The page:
Challenge 6 ~ “A book written by someone under 30.”
★ ★ ☆ ☆ ☆
As a Carnegie nominee I was expecting much more than this book seemed to deliver. The blurb promised adventure and the reviews promised magic, neither of which was really conveyed with any strength. The characters were in place, developed well, and there was a plot worthy of development, but the story was let down by the pacing.
For a novel telling the tale of homeless children in Paris, a lot of time was spent in England. Time is always required to set the scene adequately, but the balance in this book was off; proportionally, too much time was spent in England that the (clearly well-researched) adventures of the “non-street children” of Paris could only be superficially explored, and consequently felt a little rushed. The ending, whilst being rather poetic, was abrupt. Of the two simultaneous stories – Sophie’s search for her mother, and that of the Parisian rooftoppers – the end was more appropriate for the later, whilst the main focus of the novel seemed to dwell on the former. It was as if there had been a debate over which would be the predominant storyline, with a concrete conclusion never being reached.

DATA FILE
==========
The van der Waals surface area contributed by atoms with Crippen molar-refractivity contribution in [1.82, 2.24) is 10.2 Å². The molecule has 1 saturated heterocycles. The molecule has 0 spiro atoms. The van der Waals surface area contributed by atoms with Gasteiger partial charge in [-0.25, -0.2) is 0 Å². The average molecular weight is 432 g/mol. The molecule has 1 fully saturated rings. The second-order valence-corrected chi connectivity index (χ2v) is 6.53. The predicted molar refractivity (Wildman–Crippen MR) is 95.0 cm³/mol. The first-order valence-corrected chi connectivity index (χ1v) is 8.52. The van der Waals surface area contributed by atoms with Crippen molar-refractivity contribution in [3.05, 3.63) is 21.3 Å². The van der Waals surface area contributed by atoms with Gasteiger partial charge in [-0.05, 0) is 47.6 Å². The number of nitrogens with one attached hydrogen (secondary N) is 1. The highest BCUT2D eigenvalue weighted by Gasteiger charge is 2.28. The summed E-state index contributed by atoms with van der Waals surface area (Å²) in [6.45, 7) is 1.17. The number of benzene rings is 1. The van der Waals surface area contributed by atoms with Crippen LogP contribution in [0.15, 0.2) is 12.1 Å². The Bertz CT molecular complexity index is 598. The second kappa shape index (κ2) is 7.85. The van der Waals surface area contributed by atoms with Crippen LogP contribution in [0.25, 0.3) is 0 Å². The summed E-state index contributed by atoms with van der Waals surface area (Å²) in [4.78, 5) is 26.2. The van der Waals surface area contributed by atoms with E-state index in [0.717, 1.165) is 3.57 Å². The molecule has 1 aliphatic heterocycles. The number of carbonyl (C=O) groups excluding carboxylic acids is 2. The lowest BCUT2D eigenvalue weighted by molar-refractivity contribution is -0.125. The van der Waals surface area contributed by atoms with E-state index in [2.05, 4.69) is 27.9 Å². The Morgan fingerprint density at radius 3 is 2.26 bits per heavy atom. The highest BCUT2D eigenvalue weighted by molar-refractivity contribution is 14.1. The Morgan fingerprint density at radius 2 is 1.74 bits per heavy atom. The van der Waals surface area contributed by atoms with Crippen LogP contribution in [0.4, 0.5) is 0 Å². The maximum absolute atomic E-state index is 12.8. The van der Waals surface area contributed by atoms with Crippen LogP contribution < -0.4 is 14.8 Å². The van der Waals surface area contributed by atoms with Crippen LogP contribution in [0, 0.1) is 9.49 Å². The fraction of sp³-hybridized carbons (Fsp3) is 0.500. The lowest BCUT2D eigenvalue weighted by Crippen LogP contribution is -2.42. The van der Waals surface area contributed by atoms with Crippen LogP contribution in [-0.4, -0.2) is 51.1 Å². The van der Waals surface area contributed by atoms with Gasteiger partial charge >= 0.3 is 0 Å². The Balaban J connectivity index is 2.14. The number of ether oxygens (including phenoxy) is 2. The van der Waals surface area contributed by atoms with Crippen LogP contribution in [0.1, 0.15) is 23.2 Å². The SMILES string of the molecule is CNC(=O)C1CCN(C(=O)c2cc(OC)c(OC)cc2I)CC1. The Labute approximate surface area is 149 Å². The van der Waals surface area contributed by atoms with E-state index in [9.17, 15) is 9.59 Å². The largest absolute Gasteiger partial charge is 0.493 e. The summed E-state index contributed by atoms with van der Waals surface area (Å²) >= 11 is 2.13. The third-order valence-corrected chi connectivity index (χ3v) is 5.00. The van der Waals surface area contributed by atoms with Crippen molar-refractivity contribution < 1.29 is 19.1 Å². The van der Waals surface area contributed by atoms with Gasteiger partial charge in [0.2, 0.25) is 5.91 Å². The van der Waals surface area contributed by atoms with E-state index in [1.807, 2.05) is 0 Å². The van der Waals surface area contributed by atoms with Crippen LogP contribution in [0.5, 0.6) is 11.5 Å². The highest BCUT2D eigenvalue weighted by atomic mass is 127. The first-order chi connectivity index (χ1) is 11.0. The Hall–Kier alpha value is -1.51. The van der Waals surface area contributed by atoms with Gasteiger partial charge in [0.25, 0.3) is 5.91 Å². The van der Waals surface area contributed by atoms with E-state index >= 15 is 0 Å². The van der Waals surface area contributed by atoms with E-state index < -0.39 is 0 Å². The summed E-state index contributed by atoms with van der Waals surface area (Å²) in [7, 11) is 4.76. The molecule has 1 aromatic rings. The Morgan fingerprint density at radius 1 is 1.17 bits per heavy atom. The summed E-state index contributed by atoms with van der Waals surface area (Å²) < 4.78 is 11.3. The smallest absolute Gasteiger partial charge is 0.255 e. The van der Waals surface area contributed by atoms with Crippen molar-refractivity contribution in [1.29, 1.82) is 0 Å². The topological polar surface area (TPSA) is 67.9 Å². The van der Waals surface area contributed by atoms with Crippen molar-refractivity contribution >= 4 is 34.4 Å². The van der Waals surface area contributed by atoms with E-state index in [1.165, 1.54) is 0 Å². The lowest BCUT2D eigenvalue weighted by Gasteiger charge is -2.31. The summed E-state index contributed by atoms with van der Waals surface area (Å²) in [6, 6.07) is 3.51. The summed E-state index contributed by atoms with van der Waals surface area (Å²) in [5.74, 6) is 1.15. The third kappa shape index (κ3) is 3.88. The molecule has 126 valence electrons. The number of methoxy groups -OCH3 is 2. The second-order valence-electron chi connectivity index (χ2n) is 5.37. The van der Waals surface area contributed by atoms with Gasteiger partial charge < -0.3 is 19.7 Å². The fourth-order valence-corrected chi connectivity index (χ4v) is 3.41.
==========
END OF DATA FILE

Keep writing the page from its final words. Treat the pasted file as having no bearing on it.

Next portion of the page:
Chapter 28 (the penultimate chapter) hit the nail on the head, with a wonderful balance of action, adventure, plot, pace, character and description. It exemplified how the entire novel should have been written if it were to do justice the promising storyline from which it began, and proved that Rundell had the potential to create a fantastic (and award-winning) novel. Unfortunately the talent that shone in this chapter, and through the characters and description of others, was betrayed by bad pacing, making what could have been a page-turner more of a struggle to read.